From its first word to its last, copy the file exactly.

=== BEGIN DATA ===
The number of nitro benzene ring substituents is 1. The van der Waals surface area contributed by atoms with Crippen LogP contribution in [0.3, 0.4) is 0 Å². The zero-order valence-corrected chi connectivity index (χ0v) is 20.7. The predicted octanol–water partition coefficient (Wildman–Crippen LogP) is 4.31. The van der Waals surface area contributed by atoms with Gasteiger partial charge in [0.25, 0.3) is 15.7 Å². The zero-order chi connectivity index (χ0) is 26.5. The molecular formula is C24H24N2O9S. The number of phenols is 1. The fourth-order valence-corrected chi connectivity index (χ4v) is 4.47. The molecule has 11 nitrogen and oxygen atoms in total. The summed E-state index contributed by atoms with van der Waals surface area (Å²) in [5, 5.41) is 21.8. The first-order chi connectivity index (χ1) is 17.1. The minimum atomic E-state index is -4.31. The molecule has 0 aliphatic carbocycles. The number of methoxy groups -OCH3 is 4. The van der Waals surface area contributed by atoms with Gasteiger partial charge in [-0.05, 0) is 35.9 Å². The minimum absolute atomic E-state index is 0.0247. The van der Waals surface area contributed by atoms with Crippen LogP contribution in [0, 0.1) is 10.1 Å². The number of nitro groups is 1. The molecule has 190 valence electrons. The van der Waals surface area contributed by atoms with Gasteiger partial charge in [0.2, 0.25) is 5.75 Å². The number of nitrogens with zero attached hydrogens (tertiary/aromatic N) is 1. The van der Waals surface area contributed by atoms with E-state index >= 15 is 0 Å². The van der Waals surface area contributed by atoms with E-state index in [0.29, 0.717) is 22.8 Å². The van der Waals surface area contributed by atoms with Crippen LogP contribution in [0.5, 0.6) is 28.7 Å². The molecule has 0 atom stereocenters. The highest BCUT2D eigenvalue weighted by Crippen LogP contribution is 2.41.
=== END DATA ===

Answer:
The number of nitro benzene ring substituents is 1. The van der Waals surface area contributed by atoms with Crippen LogP contribution in [0.3, 0.4) is 0 Å². The zero-order valence-corrected chi connectivity index (χ0v) is 20.7. The predicted octanol–water partition coefficient (Wildman–Crippen LogP) is 4.31. The van der Waals surface area contributed by atoms with Gasteiger partial charge in [0.25, 0.3) is 15.7 Å². The zero-order chi connectivity index (χ0) is 26.5. The molecular formula is C24H24N2O9S. The number of phenols is 1. The fourth-order valence-corrected chi connectivity index (χ4v) is 4.47. The molecule has 11 nitrogen and oxygen atoms in total. The summed E-state index contributed by atoms with van der Waals surface area (Å²) in [5, 5.41) is 21.8. The first-order chi connectivity index (χ1) is 17.1. The minimum atomic E-state index is -4.31. The molecule has 0 aliphatic carbocycles. The number of methoxy groups -OCH3 is 4. The van der Waals surface area contributed by atoms with Gasteiger partial charge in [-0.05, 0) is 35.9 Å². The minimum absolute atomic E-state index is 0.0247. The van der Waals surface area contributed by atoms with Crippen LogP contribution in [0, 0.1) is 10.1 Å². The number of nitro groups is 1. The molecule has 190 valence electrons. The van der Waals surface area contributed by atoms with Gasteiger partial charge in [0.2, 0.25) is 5.75 Å². The number of nitrogens with zero attached hydrogens (tertiary/aromatic N) is 1. The van der Waals surface area contributed by atoms with E-state index >= 15 is 0 Å². The van der Waals surface area contributed by atoms with E-state index in [0.29, 0.717) is 22.8 Å². The van der Waals surface area contributed by atoms with Crippen LogP contribution in [0.5, 0.6) is 28.7 Å². The molecule has 0 atom stereocenters. The highest BCUT2D eigenvalue weighted by Crippen LogP contribution is 2.41.